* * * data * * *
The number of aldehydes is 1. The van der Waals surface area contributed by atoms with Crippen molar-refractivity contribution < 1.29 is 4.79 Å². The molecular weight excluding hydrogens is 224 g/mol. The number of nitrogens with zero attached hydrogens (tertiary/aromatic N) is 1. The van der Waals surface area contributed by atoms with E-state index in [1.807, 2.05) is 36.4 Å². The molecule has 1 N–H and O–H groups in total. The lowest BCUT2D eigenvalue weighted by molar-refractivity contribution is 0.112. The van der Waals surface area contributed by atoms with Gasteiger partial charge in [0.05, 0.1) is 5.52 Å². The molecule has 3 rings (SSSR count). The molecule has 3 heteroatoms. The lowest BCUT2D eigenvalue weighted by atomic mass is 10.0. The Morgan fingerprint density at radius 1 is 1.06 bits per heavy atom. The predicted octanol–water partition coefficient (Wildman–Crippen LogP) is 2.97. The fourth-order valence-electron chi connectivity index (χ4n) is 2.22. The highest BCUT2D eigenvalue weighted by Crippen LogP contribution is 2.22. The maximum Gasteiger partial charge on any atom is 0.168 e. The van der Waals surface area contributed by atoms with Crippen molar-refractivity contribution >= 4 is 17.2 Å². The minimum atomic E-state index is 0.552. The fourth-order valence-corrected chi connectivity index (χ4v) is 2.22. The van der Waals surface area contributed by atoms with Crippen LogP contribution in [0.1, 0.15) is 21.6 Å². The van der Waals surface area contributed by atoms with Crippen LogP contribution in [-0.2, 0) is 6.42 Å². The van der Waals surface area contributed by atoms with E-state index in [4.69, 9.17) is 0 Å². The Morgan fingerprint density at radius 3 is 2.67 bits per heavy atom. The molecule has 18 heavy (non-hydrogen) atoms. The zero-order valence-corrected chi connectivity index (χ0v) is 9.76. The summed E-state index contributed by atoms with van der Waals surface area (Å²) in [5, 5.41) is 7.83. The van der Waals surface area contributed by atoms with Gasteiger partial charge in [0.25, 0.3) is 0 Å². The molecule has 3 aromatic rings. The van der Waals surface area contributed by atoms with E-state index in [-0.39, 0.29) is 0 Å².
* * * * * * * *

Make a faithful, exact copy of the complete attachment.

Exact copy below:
The number of aldehydes is 1. The van der Waals surface area contributed by atoms with Crippen molar-refractivity contribution < 1.29 is 4.79 Å². The molecular weight excluding hydrogens is 224 g/mol. The number of nitrogens with zero attached hydrogens (tertiary/aromatic N) is 1. The van der Waals surface area contributed by atoms with E-state index in [1.807, 2.05) is 36.4 Å². The molecule has 1 N–H and O–H groups in total. The lowest BCUT2D eigenvalue weighted by molar-refractivity contribution is 0.112. The van der Waals surface area contributed by atoms with Gasteiger partial charge in [0.05, 0.1) is 5.52 Å². The molecule has 3 rings (SSSR count). The molecule has 3 heteroatoms. The lowest BCUT2D eigenvalue weighted by atomic mass is 10.0. The Morgan fingerprint density at radius 1 is 1.06 bits per heavy atom. The predicted octanol–water partition coefficient (Wildman–Crippen LogP) is 2.97. The fourth-order valence-electron chi connectivity index (χ4n) is 2.22. The highest BCUT2D eigenvalue weighted by Crippen LogP contribution is 2.22. The maximum Gasteiger partial charge on any atom is 0.168 e. The van der Waals surface area contributed by atoms with Crippen molar-refractivity contribution >= 4 is 17.2 Å². The minimum atomic E-state index is 0.552. The fourth-order valence-corrected chi connectivity index (χ4v) is 2.22. The van der Waals surface area contributed by atoms with Crippen LogP contribution in [0.1, 0.15) is 21.6 Å². The van der Waals surface area contributed by atoms with Crippen LogP contribution in [-0.2, 0) is 6.42 Å². The van der Waals surface area contributed by atoms with E-state index in [4.69, 9.17) is 0 Å². The Morgan fingerprint density at radius 3 is 2.67 bits per heavy atom. The molecule has 18 heavy (non-hydrogen) atoms. The zero-order valence-corrected chi connectivity index (χ0v) is 9.76. The summed E-state index contributed by atoms with van der Waals surface area (Å²) in [5, 5.41) is 7.83. The van der Waals surface area contributed by atoms with Gasteiger partial charge in [0.25, 0.3) is 0 Å². The molecule has 3 aromatic rings. The van der Waals surface area contributed by atoms with E-state index in [-0.39, 0.29) is 0 Å².